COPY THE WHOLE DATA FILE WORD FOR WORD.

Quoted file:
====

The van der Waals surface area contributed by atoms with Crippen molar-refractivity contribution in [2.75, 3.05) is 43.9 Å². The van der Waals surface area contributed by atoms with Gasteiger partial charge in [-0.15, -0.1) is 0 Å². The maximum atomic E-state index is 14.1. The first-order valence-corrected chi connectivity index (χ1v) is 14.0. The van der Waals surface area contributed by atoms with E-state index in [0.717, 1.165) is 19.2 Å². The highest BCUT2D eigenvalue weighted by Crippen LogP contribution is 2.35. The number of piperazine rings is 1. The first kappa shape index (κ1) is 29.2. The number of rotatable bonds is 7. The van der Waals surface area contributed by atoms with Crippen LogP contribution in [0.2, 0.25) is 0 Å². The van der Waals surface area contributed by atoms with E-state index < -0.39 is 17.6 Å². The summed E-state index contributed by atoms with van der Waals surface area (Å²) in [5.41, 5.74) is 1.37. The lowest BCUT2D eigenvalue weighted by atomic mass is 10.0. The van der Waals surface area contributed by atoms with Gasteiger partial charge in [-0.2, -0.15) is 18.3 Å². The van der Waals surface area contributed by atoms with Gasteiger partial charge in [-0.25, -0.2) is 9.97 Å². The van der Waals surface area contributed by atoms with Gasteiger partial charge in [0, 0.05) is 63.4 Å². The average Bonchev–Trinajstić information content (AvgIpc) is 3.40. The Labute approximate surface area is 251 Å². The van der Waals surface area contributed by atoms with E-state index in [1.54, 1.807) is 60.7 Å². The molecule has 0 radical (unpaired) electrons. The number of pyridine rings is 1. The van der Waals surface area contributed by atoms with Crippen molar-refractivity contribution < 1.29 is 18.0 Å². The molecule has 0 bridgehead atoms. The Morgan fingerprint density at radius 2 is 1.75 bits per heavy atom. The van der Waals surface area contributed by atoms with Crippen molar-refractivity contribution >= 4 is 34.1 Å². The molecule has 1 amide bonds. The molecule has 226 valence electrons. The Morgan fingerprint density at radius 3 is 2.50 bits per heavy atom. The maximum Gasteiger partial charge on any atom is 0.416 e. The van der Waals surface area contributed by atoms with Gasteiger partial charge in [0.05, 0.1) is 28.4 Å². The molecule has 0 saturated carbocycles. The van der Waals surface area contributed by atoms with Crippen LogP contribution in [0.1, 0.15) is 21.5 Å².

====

The van der Waals surface area contributed by atoms with Crippen molar-refractivity contribution in [2.75, 3.05) is 43.9 Å². The van der Waals surface area contributed by atoms with Gasteiger partial charge in [-0.15, -0.1) is 0 Å². The maximum atomic E-state index is 14.1. The first-order valence-corrected chi connectivity index (χ1v) is 14.0. The van der Waals surface area contributed by atoms with E-state index in [0.717, 1.165) is 19.2 Å². The highest BCUT2D eigenvalue weighted by Crippen LogP contribution is 2.35. The number of piperazine rings is 1. The first kappa shape index (κ1) is 29.2. The number of rotatable bonds is 7. The van der Waals surface area contributed by atoms with Crippen LogP contribution in [0.2, 0.25) is 0 Å². The van der Waals surface area contributed by atoms with E-state index < -0.39 is 17.6 Å². The summed E-state index contributed by atoms with van der Waals surface area (Å²) in [5.41, 5.74) is 1.37. The lowest BCUT2D eigenvalue weighted by atomic mass is 10.0. The van der Waals surface area contributed by atoms with Gasteiger partial charge in [-0.2, -0.15) is 18.3 Å². The van der Waals surface area contributed by atoms with Gasteiger partial charge in [-0.25, -0.2) is 9.97 Å². The van der Waals surface area contributed by atoms with Gasteiger partial charge in [0, 0.05) is 63.4 Å². The average Bonchev–Trinajstić information content (AvgIpc) is 3.40. The Labute approximate surface area is 251 Å². The van der Waals surface area contributed by atoms with E-state index in [1.54, 1.807) is 60.7 Å². The molecule has 0 radical (unpaired) electrons. The number of pyridine rings is 1. The van der Waals surface area contributed by atoms with Crippen molar-refractivity contribution < 1.29 is 18.0 Å². The molecule has 0 bridgehead atoms. The Morgan fingerprint density at radius 2 is 1.75 bits per heavy atom. The van der Waals surface area contributed by atoms with Crippen molar-refractivity contribution >= 4 is 34.1 Å². The molecule has 1 amide bonds. The molecule has 226 valence electrons. The Morgan fingerprint density at radius 3 is 2.50 bits per heavy atom. The maximum Gasteiger partial charge on any atom is 0.416 e. The van der Waals surface area contributed by atoms with Gasteiger partial charge in [0.05, 0.1) is 28.4 Å². The molecule has 0 saturated carbocycles. The van der Waals surface area contributed by atoms with Crippen LogP contribution in [0.1, 0.15) is 21.5 Å².